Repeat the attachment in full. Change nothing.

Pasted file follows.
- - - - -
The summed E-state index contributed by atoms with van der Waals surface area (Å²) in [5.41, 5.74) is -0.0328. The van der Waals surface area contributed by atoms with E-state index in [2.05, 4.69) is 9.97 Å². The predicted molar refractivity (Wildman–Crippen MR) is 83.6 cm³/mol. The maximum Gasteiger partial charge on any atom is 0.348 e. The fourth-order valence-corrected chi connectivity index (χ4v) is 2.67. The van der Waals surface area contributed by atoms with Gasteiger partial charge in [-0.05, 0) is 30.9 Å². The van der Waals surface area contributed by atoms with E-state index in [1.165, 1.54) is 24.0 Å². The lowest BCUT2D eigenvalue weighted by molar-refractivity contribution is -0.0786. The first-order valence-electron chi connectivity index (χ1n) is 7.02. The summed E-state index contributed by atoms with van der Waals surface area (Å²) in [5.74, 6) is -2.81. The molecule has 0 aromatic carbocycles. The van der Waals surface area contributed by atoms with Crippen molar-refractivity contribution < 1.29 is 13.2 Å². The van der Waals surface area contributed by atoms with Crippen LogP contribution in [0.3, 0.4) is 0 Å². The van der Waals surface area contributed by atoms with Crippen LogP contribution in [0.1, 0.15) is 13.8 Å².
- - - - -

The summed E-state index contributed by atoms with van der Waals surface area (Å²) in [5.41, 5.74) is -0.0328. The van der Waals surface area contributed by atoms with E-state index in [2.05, 4.69) is 9.97 Å². The predicted molar refractivity (Wildman–Crippen MR) is 83.6 cm³/mol. The maximum Gasteiger partial charge on any atom is 0.348 e. The fourth-order valence-corrected chi connectivity index (χ4v) is 2.67. The van der Waals surface area contributed by atoms with Gasteiger partial charge in [-0.05, 0) is 30.9 Å². The van der Waals surface area contributed by atoms with E-state index in [1.165, 1.54) is 24.0 Å². The lowest BCUT2D eigenvalue weighted by molar-refractivity contribution is -0.0786. The first-order valence-electron chi connectivity index (χ1n) is 7.02. The summed E-state index contributed by atoms with van der Waals surface area (Å²) in [5.74, 6) is -2.81. The molecule has 0 aromatic carbocycles. The van der Waals surface area contributed by atoms with Crippen molar-refractivity contribution < 1.29 is 13.2 Å². The van der Waals surface area contributed by atoms with Crippen LogP contribution in [0.3, 0.4) is 0 Å². The van der Waals surface area contributed by atoms with Crippen LogP contribution in [0.1, 0.15) is 13.8 Å².